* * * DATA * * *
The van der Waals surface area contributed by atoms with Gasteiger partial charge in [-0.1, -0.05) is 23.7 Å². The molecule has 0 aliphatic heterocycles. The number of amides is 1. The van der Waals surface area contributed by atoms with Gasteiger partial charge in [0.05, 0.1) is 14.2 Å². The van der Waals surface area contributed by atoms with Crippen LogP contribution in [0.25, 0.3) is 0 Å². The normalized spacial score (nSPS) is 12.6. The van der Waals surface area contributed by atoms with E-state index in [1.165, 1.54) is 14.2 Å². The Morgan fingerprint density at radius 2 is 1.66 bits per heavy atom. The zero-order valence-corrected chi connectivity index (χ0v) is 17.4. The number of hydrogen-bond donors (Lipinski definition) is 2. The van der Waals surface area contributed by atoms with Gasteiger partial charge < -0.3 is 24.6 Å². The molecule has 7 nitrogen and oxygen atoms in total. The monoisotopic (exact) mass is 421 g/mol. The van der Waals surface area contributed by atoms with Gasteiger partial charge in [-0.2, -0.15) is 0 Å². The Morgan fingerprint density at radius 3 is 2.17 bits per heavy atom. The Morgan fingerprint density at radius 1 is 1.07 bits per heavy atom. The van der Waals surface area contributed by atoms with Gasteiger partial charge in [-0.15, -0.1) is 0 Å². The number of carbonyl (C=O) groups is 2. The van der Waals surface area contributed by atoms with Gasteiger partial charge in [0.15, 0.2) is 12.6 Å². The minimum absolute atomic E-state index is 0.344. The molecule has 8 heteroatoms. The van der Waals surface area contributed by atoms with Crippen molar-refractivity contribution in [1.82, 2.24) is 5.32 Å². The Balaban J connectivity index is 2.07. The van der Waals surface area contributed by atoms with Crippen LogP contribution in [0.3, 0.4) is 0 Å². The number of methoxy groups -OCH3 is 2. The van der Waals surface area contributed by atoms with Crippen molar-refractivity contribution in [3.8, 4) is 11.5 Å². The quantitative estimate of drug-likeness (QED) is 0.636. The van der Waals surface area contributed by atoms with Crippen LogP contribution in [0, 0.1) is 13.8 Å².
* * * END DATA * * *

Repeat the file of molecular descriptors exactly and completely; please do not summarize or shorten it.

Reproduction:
The van der Waals surface area contributed by atoms with Gasteiger partial charge in [-0.1, -0.05) is 23.7 Å². The molecule has 0 aliphatic heterocycles. The number of amides is 1. The van der Waals surface area contributed by atoms with Gasteiger partial charge in [0.05, 0.1) is 14.2 Å². The van der Waals surface area contributed by atoms with Crippen LogP contribution in [0.25, 0.3) is 0 Å². The normalized spacial score (nSPS) is 12.6. The van der Waals surface area contributed by atoms with E-state index in [1.165, 1.54) is 14.2 Å². The Morgan fingerprint density at radius 2 is 1.66 bits per heavy atom. The zero-order valence-corrected chi connectivity index (χ0v) is 17.4. The number of hydrogen-bond donors (Lipinski definition) is 2. The van der Waals surface area contributed by atoms with Gasteiger partial charge < -0.3 is 24.6 Å². The molecule has 7 nitrogen and oxygen atoms in total. The monoisotopic (exact) mass is 421 g/mol. The van der Waals surface area contributed by atoms with Gasteiger partial charge in [-0.2, -0.15) is 0 Å². The Morgan fingerprint density at radius 3 is 2.17 bits per heavy atom. The Morgan fingerprint density at radius 1 is 1.07 bits per heavy atom. The van der Waals surface area contributed by atoms with Gasteiger partial charge in [-0.15, -0.1) is 0 Å². The number of carbonyl (C=O) groups is 2. The van der Waals surface area contributed by atoms with Gasteiger partial charge in [0.15, 0.2) is 12.6 Å². The minimum absolute atomic E-state index is 0.344. The molecule has 8 heteroatoms. The van der Waals surface area contributed by atoms with Crippen molar-refractivity contribution in [1.82, 2.24) is 5.32 Å². The Balaban J connectivity index is 2.07. The van der Waals surface area contributed by atoms with Crippen LogP contribution in [0.3, 0.4) is 0 Å². The number of methoxy groups -OCH3 is 2. The van der Waals surface area contributed by atoms with Crippen molar-refractivity contribution in [3.8, 4) is 11.5 Å². The quantitative estimate of drug-likeness (QED) is 0.636. The van der Waals surface area contributed by atoms with Crippen LogP contribution in [0, 0.1) is 13.8 Å².